Locals Only

As many of you are aware, my lunch breaks are usually spent fishing whatever water I can find, close by.  The river has been a staple for me over the past few months, but I've also found some other water to investigate. 

As a result, I've been hooking into some LMB and bluegill lately.

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It's been a lot of fun, catching species I don't usually target and the bucket mouth pack a pretty good fight too.  Some of them are pretty nice.  Here's my new personal best:

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Yesterday was pretty nasty, weather-wise.  Regardless, it was my only chance to get out, so I left with hopes of going to Strawberry and getting in a brisk float.

Only a short distance up Provo Canyon, my desire to take on the drive to the Berry in snow and ice withered.  I pulled over at Canyon View park and caught a couple of smaller browns below the Murdock.  Some bigger fish were messing with me, but I either missed those bites or broke off.

Another person showed up as I broke off a snag and I offered him the hole.  My plans were evolving by the moment, so I chose to head farther up the canyon and hit a stretch I had a good day on, last fall.

The fishing was pretty good for average browns (13" or so), but I also smacked some bigger ones.  Overall, the average size per catch was nicer than usual and that coaxed me into staying all day.  Browns were caught on Gulp minnows:

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Blue Fox:

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And Black Marabou:

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The longest of the day was really skinny, but had large fins.  Kind of a neat looking fish.

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At one shallow spot, the browns were going crazy, churning up a gravel bed.  There had to be 20 fish or more in that spot and they were throwing a lot of water around.  Pretty cool to watch.  The Blue Fox got chased aggressively by exposed dorsal and tails fins, leaving strong wakes, but only one was hooked through there.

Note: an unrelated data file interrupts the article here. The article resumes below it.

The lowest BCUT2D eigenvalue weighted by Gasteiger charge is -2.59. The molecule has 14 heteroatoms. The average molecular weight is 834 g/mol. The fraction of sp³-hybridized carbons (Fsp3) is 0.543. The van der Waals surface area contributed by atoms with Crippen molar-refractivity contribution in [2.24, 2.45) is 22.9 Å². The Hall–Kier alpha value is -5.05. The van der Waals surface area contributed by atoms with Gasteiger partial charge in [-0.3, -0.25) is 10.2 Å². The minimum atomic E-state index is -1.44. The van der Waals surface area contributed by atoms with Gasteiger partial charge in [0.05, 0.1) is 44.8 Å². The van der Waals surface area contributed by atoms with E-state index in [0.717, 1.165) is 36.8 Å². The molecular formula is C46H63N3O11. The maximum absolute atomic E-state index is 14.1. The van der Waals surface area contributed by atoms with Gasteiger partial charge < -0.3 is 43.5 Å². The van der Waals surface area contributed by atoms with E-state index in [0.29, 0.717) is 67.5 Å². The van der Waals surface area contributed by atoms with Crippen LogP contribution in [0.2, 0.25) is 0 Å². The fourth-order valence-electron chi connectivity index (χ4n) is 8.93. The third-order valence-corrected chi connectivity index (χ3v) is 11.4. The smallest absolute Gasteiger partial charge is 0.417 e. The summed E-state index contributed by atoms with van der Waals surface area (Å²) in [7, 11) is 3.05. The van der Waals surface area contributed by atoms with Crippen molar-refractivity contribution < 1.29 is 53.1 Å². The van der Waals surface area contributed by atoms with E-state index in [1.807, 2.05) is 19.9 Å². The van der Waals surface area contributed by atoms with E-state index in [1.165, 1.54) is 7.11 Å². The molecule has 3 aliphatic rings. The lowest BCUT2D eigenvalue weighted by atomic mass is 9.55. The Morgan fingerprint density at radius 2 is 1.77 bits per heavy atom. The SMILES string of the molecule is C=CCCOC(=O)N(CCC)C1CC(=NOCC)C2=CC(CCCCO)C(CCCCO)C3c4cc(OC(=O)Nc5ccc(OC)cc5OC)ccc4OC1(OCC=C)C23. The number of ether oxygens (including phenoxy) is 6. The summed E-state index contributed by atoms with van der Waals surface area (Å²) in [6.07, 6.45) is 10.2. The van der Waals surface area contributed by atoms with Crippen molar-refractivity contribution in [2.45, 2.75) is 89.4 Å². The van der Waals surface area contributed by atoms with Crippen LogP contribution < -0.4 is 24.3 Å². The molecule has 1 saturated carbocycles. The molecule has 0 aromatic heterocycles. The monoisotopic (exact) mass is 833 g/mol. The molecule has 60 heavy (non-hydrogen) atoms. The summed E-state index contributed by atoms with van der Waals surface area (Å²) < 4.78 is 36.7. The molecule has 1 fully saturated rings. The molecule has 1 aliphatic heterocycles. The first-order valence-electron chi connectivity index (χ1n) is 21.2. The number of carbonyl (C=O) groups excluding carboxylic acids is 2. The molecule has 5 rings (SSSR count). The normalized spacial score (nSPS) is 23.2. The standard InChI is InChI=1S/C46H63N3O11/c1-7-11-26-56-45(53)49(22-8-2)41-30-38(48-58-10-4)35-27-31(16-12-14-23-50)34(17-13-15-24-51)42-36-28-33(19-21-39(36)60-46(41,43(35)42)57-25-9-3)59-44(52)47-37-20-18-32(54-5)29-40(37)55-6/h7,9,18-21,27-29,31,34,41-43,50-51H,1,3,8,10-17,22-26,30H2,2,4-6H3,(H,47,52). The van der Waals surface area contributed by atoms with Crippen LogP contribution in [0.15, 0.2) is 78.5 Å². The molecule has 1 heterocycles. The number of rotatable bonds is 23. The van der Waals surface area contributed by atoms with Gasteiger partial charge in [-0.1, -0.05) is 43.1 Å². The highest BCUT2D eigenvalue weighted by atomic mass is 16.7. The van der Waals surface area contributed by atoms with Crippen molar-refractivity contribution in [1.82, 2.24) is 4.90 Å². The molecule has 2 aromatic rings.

Bringing my fly rod for that may have been a better choice, but I was still doing well enough with the spin gear.  It's nice to see the activity though.  

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All things considered, it was an enjoyable day on the river for pretty good browns.  It would have been nice to float Strawberry, but staying local was probably a better idea.

Happy Fishing, Humans.



For the past few weeks, I've had a lot of fun with my family on both fishing and non-fishing trips on the weekends.  For starters, we took a scenic drive through a high desert to go and find some cutthroat and tiger trout.

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The family was nice enough to let me float most of the time, which was really nice.  The cutthroat were biting pretty well and I caught many that looked like this:

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Several bites were missed from nice tigers and it wore on me heavily throughout my stay.  My hopes were to take home a decent tiger trout, but just couldn't get anything going with them.

Finally, while landing my tube at the launch ramp, a good tiger just shy of 20" latched on and I was very grateful for the catch.  It donated some nice fillets for the family.

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It was a pretty good day of fishing and ultimately getting what I wanted made it that much better.

Last Week:

The family and I were excited to cap off this year's fair weather opportunities with a camping trip to Goblin Valley State Park.

As usual, we had an obligatory stop in Helper to get some snacks and stretch our legs.

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We had a late start, so we didn't get to the park until about 3:00pm.  Originally thinking that we'd be the only people there, we were very surprised to see that the campground was actually full.

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So we had to strike that from our agenda.  We were really hopeful to get campsite #12, which we've always wanted.  It's the best one, aside from getting a yurt.  Without knowing exactly where we would sleep that night, we were confident that we'd be able to work it out.

At that point of the afternoon, we chose not to pay the admittance fee for only a couple of hours of daylight.  Luckily, I knew of a spot nearby that we could hike to relatively quickly and we could all see it for the first time together.

We parked the Rodeo at the end of a dirt road, just off the route to Goblin Valley.  Wildhorse Window (aka The Eye of Sinbad) awaited us, just a mile away, up the San Rafael Reef.